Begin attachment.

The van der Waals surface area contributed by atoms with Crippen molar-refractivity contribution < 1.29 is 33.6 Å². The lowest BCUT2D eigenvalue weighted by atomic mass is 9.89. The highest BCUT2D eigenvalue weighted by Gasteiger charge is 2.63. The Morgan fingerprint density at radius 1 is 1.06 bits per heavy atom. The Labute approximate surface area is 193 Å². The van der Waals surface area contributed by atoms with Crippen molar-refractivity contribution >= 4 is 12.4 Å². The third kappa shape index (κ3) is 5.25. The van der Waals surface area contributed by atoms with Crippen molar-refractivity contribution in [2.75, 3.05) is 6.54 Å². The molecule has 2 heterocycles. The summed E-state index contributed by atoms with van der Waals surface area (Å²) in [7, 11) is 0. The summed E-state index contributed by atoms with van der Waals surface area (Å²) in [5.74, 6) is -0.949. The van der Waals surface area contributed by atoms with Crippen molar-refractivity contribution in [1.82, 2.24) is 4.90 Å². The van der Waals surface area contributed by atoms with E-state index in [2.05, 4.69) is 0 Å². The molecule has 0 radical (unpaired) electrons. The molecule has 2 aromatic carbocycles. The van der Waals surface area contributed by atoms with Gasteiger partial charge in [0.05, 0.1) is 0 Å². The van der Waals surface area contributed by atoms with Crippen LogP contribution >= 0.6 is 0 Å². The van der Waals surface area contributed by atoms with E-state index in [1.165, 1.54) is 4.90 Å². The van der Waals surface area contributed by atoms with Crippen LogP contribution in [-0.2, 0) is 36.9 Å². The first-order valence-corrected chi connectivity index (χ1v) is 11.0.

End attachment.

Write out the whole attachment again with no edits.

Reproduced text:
The van der Waals surface area contributed by atoms with Crippen molar-refractivity contribution < 1.29 is 33.6 Å². The lowest BCUT2D eigenvalue weighted by atomic mass is 9.89. The highest BCUT2D eigenvalue weighted by Gasteiger charge is 2.63. The Morgan fingerprint density at radius 1 is 1.06 bits per heavy atom. The Labute approximate surface area is 193 Å². The van der Waals surface area contributed by atoms with Crippen molar-refractivity contribution >= 4 is 12.4 Å². The third kappa shape index (κ3) is 5.25. The van der Waals surface area contributed by atoms with Crippen molar-refractivity contribution in [2.75, 3.05) is 6.54 Å². The molecule has 2 heterocycles. The summed E-state index contributed by atoms with van der Waals surface area (Å²) in [7, 11) is 0. The summed E-state index contributed by atoms with van der Waals surface area (Å²) in [5.74, 6) is -0.949. The van der Waals surface area contributed by atoms with Crippen molar-refractivity contribution in [1.82, 2.24) is 4.90 Å². The van der Waals surface area contributed by atoms with E-state index in [2.05, 4.69) is 0 Å². The molecule has 0 radical (unpaired) electrons. The molecule has 2 aromatic carbocycles. The van der Waals surface area contributed by atoms with Gasteiger partial charge in [0.05, 0.1) is 0 Å². The van der Waals surface area contributed by atoms with Crippen LogP contribution >= 0.6 is 0 Å². The van der Waals surface area contributed by atoms with E-state index in [1.165, 1.54) is 4.90 Å². The van der Waals surface area contributed by atoms with Crippen LogP contribution in [-0.2, 0) is 36.9 Å². The first-order valence-corrected chi connectivity index (χ1v) is 11.0.